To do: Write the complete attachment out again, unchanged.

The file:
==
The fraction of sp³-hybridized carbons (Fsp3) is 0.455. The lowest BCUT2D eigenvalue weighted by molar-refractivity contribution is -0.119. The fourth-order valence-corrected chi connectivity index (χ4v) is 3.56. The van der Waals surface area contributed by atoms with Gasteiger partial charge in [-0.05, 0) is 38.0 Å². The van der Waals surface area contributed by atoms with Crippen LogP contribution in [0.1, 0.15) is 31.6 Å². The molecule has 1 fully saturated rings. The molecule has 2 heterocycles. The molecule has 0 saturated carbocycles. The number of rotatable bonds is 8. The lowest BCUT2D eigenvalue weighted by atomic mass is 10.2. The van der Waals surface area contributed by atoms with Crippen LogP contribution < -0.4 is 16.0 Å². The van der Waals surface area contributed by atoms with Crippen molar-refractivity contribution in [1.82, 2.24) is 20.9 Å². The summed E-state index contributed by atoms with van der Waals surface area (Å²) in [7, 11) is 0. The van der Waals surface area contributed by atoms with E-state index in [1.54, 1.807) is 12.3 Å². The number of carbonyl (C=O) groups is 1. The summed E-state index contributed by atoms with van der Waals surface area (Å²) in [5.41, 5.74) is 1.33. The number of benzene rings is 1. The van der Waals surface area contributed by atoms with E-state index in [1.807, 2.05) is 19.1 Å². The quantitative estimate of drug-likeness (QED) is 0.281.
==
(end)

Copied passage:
The fraction of sp³-hybridized carbons (Fsp3) is 0.455. The lowest BCUT2D eigenvalue weighted by molar-refractivity contribution is -0.119. The fourth-order valence-corrected chi connectivity index (χ4v) is 3.56. The van der Waals surface area contributed by atoms with Gasteiger partial charge in [-0.05, 0) is 38.0 Å². The van der Waals surface area contributed by atoms with Crippen LogP contribution in [0.1, 0.15) is 31.6 Å². The molecule has 1 fully saturated rings. The molecule has 2 heterocycles. The molecule has 0 saturated carbocycles. The number of rotatable bonds is 8. The lowest BCUT2D eigenvalue weighted by atomic mass is 10.2. The van der Waals surface area contributed by atoms with Crippen LogP contribution < -0.4 is 16.0 Å². The van der Waals surface area contributed by atoms with Crippen molar-refractivity contribution in [1.82, 2.24) is 20.9 Å². The summed E-state index contributed by atoms with van der Waals surface area (Å²) in [7, 11) is 0. The van der Waals surface area contributed by atoms with E-state index in [1.54, 1.807) is 12.3 Å². The number of carbonyl (C=O) groups is 1. The summed E-state index contributed by atoms with van der Waals surface area (Å²) in [5.41, 5.74) is 1.33. The number of benzene rings is 1. The van der Waals surface area contributed by atoms with E-state index in [1.807, 2.05) is 19.1 Å². The quantitative estimate of drug-likeness (QED) is 0.281.